I am worried I am going to become a monster. It used to be that I could separate porn from relationships. Now I am not so sure. – Kevin
I’m not ready to tell you everything, but it’s just so evil. -Brittany
This article is the third in a three-part series excerpted from the book, Unwanted: How Our Sexual Brokenness Reveals Our Way to Healing by Jay Stringer. The content of these articles is very important, but for mature readers only.
Let me state unequivocally that I believe that pornography exists predominantly due to male violence against women. When masculine anger is sexually hijacked, it moves into degradation of the feminine. The origins of the word degrade involve reducing someone to a lower rank, particularly to punish someone. Although the use of pornography may involve the curiosity to see the beauty of the female body, it will move to a hijacked desire to see women subservient to demands. Degradation functions on a spectrum. On one end is reducing a woman to less than man, in which she quickly becomes a sex object; on the other end, a woman’s body is defaced and punished in overt sexual violation.
The fantasy world created in pornography or prostitution requires a woman to be reduced to an object or commodity. In pornography, a woman’s rank as a co-revealer of the image of God is reduced to a gender that exists to submissively serve the errant longings of men. This is why you have likely seen an escalation in severity of the pornography you watch. You may have started with a lingerie or swimsuit catalog, but pornography moves toward greater exposure, more loss of innocence, more subservience, more women, and ultimately more degradation.
Pornographers know that men move from hearts of lust to demands to possess beauty and, if they stay long enough, to the desire to see the bodies and faces of women degraded. The heartbeat of the pornographic world is to seduce men through their lust in order to offer them the ability to deface the beauty and life-giving power of women.
Pornography exposes one of the tragic dimensions of the heart of a man: his violence. The problem of male sexual entitlement and anger is a malignant though often overlooked issue. The #metoo movement was proclaimed to the nations precisely because it named what most faith leaders consistently miss: the misuse of power, control, and anger in the sexual lives of men. Although the church should be on the front lines of exposing male violence against women, it has been largely silent.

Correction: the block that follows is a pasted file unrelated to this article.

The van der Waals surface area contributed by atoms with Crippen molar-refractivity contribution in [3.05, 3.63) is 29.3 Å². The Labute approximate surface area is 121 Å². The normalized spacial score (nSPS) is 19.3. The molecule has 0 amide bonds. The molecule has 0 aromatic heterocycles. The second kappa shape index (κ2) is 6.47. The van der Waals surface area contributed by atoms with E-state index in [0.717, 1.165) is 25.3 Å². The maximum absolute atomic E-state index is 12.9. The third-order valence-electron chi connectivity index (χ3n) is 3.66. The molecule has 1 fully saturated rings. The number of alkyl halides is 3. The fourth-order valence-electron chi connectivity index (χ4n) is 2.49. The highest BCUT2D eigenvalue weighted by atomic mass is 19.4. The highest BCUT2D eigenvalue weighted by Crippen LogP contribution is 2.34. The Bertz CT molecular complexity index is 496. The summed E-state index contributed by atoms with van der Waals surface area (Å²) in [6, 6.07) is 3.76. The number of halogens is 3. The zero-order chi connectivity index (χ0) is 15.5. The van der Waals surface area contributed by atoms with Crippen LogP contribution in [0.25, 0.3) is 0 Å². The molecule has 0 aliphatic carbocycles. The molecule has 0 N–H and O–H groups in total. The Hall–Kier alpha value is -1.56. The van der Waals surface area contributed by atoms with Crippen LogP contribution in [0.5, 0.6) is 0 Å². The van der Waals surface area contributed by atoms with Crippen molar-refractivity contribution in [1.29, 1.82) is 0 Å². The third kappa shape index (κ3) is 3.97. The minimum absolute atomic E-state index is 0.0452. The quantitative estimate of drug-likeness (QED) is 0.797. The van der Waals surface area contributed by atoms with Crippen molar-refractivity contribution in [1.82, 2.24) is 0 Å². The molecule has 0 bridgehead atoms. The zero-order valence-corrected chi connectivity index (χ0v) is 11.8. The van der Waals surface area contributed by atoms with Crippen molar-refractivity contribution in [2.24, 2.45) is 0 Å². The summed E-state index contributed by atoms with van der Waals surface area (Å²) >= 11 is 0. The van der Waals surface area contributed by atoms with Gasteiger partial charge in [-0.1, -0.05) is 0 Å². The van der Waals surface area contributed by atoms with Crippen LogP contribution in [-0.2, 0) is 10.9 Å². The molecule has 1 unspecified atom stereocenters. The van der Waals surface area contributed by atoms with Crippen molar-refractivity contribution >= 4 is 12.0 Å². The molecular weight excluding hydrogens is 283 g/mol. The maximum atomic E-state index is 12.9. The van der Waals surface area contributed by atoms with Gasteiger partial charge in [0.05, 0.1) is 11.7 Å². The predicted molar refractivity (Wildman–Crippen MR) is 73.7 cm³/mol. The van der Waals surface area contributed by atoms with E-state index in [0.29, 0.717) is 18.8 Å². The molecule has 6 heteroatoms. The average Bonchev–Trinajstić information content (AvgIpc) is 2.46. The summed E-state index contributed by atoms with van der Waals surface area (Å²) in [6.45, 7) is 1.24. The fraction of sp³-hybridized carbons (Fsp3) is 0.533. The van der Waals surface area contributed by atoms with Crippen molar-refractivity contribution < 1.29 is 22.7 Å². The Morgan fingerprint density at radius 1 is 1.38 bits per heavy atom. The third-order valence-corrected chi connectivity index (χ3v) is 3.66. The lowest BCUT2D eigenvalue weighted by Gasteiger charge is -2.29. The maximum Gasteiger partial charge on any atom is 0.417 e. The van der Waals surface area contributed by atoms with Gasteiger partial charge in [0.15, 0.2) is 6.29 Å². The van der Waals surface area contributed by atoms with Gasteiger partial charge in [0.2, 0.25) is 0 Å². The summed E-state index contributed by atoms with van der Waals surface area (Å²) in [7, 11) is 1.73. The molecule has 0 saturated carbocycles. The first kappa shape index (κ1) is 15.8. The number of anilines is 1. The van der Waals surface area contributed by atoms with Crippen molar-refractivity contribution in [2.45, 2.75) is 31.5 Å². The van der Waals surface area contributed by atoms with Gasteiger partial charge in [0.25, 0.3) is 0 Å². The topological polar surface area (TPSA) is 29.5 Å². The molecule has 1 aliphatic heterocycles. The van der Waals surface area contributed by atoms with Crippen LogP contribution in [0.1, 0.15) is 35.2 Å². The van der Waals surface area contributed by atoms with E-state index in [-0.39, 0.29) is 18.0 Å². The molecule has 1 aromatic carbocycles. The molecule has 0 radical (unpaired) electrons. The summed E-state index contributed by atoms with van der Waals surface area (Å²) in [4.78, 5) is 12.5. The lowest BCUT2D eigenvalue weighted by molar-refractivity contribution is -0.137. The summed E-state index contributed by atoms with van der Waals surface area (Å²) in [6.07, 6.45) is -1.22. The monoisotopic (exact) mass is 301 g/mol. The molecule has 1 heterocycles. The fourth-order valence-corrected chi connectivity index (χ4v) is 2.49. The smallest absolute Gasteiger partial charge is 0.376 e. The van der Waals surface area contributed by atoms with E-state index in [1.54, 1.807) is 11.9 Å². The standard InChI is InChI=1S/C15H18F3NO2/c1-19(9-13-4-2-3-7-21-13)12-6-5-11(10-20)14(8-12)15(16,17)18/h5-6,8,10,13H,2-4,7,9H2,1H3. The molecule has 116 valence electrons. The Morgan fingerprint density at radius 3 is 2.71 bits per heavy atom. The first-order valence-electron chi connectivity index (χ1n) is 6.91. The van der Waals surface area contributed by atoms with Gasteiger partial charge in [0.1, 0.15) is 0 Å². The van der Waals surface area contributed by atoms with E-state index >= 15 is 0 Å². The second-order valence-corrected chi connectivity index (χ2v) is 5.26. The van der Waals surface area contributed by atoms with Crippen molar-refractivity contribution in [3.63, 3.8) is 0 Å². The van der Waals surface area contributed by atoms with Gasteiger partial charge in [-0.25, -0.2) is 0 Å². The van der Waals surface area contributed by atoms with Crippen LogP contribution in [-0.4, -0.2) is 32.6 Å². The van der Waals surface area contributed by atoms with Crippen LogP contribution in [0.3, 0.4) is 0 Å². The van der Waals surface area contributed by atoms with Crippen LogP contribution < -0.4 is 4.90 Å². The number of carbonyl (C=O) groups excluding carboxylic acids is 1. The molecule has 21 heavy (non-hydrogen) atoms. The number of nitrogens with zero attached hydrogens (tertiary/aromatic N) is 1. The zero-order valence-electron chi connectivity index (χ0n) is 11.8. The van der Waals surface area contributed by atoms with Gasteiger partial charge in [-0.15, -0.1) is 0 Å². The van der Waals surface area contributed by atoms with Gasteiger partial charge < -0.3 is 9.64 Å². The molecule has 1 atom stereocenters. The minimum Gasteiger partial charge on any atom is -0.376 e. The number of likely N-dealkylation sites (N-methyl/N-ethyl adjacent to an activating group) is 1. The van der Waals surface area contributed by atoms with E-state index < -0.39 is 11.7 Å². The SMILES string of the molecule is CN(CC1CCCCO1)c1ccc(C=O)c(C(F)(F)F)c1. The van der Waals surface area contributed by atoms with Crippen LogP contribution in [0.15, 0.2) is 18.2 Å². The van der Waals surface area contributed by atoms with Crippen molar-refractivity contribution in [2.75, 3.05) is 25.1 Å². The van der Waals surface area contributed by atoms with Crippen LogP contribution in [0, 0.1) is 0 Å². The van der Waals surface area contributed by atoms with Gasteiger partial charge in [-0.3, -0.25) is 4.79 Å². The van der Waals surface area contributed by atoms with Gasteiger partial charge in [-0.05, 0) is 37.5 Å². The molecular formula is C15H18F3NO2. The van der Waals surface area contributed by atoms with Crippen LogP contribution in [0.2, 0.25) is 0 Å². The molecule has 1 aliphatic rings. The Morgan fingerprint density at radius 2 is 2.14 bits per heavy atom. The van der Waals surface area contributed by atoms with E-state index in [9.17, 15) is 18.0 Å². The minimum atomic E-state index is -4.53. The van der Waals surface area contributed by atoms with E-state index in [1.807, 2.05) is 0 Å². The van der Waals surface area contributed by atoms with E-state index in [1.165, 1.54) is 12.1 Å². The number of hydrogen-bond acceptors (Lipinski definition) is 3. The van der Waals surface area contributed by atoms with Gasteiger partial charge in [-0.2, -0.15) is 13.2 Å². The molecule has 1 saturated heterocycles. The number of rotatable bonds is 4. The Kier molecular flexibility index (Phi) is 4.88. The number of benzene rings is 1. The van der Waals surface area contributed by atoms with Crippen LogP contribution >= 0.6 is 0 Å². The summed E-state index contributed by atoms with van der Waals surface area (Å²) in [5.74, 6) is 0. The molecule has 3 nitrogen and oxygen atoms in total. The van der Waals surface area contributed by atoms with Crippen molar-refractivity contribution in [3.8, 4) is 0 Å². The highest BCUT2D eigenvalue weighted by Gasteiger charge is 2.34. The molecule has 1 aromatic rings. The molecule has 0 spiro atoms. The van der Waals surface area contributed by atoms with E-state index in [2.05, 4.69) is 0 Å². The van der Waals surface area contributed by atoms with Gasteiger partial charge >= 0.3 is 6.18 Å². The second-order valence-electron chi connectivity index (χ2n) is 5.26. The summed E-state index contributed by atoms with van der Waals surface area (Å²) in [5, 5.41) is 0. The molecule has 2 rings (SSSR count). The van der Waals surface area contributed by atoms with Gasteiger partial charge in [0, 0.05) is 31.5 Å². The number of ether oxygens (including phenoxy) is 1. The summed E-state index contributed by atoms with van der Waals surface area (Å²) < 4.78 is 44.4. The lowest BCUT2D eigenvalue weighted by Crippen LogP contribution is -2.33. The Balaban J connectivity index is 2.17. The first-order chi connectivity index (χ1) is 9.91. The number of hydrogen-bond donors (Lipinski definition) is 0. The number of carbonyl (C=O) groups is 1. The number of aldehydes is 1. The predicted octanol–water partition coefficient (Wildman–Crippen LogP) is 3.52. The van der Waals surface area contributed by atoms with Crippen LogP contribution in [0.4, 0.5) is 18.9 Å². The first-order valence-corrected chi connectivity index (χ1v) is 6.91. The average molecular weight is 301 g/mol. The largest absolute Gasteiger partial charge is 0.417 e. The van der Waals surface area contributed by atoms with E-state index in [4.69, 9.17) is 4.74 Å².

Men need to rapidly wake up to the systemic issue of our sexual violation of women. For example, we talk about the number of women who are sexually harmed but next to nothing about the number of men who sexually harm women.[i] We refer to women, even teenagers, as sluts and whores but refer to men as lonely, johns, and horny. Language reveals not only how far men distance themselves from the problem but also where they truly place the blame for sexual brokenness. Jackson Katz, author and renowned cultural commentator, writes,
We talk about how many women were raped last year, not about how many men raped women. We talk about how many girls in a school district were harassed last year, not about how many boys harassed girls. We talk about how many teenage girls in the state of Vermont got pregnant last year, rather than how many boys and men impregnated teenage girls. . . . Even the term “violence against women” is problematic. It’s a passive construction; there’s no active agent in the sentence.[ii]
If male violence against women is prevalent in our intimate relationships and in our schools and organizations, surely it is metastasizing in the underground world of pornography as well.
One of the most surprising findings in my research was that women sought out more aggressive, violent, and degrading forms of pornography. Women pursued porn that featured bondage and rough or aggressive sex at a higher rate than men.
Former Google data scientist and Harvard-trained economist Seth Stephens-Davidowitz also found this trend. He writes, “If there is a genre of porn in which violence is perpetrated against a woman, my analysis of the data shows that it almost always appeals disproportionately to women.”[iii]